I don't remember even seeing any previous posts on this subject.
Also no comments in the book or movie of ANTR.
I don't have any comments, but just wanted to thank you for bringing up another topic.
Hopefully some of the old time veterans might have some comments.
You're always learning something new on these forums.
 
Michael H. Standart

Michael H. Standart

Member
Occam's Razor applies, peeps.

While it's not impossible for the glass in a porthole to have been broken, it's also possible that some were simply open to allow "fresh air" inside. Granted, it was bitingly cold outside but some people find that refreshing.
 
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Robert T. Paige

Member
There were also some comments that some portholes were opened to get "fresh air" because some cabins had some strong odors from fresh paint.
 
Lyle

Lyle

Member
I have no doubt she plowed into that iceberg, and it wasn't a gentle, bumping affair. Ice coming in portholes, open or not, plus people covered in ice crystals is proof enough of a pretty darned hard embrace between the ship and the ice.
 
Augusto Félix Solari

Augusto Félix Solari

Member
From what I know, many of the passengers left the portholes in their cabin open, to let some fresh air in. Since the Titanic was brand new, the smell of fresh paint must have been quite strong.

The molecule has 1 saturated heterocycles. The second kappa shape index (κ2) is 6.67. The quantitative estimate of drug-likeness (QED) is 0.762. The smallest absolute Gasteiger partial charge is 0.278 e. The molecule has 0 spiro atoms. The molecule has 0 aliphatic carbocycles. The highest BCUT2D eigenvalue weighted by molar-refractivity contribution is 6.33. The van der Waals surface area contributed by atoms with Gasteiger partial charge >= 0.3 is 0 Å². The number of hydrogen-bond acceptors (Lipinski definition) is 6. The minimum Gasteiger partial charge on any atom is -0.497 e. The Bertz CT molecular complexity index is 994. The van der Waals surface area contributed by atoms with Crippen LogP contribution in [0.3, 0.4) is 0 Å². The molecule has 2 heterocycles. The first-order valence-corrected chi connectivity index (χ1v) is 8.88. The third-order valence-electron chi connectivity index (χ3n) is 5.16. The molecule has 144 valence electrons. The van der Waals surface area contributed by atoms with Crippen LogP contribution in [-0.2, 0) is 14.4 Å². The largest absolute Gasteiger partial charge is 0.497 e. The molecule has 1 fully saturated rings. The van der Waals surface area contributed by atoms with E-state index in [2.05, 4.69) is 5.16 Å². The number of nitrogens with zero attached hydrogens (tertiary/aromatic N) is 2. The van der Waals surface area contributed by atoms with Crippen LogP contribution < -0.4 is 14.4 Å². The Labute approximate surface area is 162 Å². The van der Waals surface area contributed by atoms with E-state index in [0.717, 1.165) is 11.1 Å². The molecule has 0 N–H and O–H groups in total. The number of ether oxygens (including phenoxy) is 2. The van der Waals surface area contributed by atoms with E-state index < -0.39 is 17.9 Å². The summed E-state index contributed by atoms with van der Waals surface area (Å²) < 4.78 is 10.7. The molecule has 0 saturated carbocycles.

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Ioannis Georgiou

Member
Not much to do with the smell of paint. If I remember right it was nothing unusual to have the window open even it was cold back then in those days.
 
Augusto Félix Solari

Augusto Félix Solari

Member
It had also to do with the notions sorrounding hygiene those days (and nowadays). It was commonplace to open the windows to ventilate despite the cold weather. Or at least I gathered that from reading pieces that were set arround the same era...
 
LukeW17

LukeW17

Member
Yes. Open portholes on Titanic’s sister ship Britannic were one of several reasons she sank so fast.

Luke
 
C

coal eater

Member
britannic had almost all portholes opened while titanic a couple but not so much. question would be how much water would be pushed throught opened porthole,counted by m3
 
A

Aaron_2016

Guest